Wow, learned a valuable lesson on this. Was just playing around with Non-TTL auto mode* with an old SB-26 on a digital camera - it was a "what am I going to do if the SB-800 doesn't work and I still need on-camera flash?" kind of experiment. When I used this combo, I was getting shots that were about two stops overexposed, and I was a baffled as to why.
That was until I looked at the front of the flash, and noticed that the Non-TTL Auto sensor looked "fuzzy." There was a layer of dust on the sensor that was blocking about two stops of light the flash subsequently left the flash tube on longer to compensate. I cleaned the sensor with a Q-TIP and it works perfectly now.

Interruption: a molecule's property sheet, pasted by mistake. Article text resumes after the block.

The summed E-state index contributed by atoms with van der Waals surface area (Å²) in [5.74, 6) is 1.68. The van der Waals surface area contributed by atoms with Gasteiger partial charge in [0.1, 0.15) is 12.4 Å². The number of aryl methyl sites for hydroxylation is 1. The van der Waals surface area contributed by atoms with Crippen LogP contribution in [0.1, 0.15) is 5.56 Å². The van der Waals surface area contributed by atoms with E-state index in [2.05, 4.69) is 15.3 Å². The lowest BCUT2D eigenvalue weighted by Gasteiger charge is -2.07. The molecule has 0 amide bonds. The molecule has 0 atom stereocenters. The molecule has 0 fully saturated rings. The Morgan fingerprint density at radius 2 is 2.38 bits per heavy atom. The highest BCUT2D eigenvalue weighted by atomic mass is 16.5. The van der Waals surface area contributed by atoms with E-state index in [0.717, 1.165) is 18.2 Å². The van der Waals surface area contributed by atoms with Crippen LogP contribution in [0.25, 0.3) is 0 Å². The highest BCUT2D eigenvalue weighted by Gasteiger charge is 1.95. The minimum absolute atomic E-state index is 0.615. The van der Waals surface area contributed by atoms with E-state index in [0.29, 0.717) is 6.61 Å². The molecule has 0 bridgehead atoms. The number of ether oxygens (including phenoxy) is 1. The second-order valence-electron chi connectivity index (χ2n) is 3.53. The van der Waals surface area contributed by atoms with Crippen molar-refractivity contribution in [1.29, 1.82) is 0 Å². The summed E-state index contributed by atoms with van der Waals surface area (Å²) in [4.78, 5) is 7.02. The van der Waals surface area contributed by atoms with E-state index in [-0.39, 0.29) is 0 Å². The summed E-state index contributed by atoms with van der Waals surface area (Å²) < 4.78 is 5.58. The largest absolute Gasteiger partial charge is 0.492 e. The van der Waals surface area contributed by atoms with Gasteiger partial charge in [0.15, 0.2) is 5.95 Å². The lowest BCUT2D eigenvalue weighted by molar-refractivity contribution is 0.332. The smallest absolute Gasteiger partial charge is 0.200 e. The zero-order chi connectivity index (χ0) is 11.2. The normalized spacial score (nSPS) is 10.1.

*For those of you not familiar, the SB-26 is a 1990-vintage flash that doesn't have the TTL modes that work on a digital camera. It does TTL on film bodies, but not on digital. On a pro camera like the D1 - D5 (I think this feature is still on the D5), the camera will pick up that there's a flash attached and set the shutter to 1/60th (depending on you settings) and it will transmit the ISO to these old flashes, but you need to set the aperture manually on the flash. Therefore the best way to do this is with either aperture priority mode or manual mode. On the hobbyist and semi pro cameras, the camera does not set the shutter to 1/60th and it doesn't transmit the ISO to the flash, so you need to set both the aperture and the ISO on the flash and use manual mode on the camera. This also holds true for most of the other flashes made for film bodies.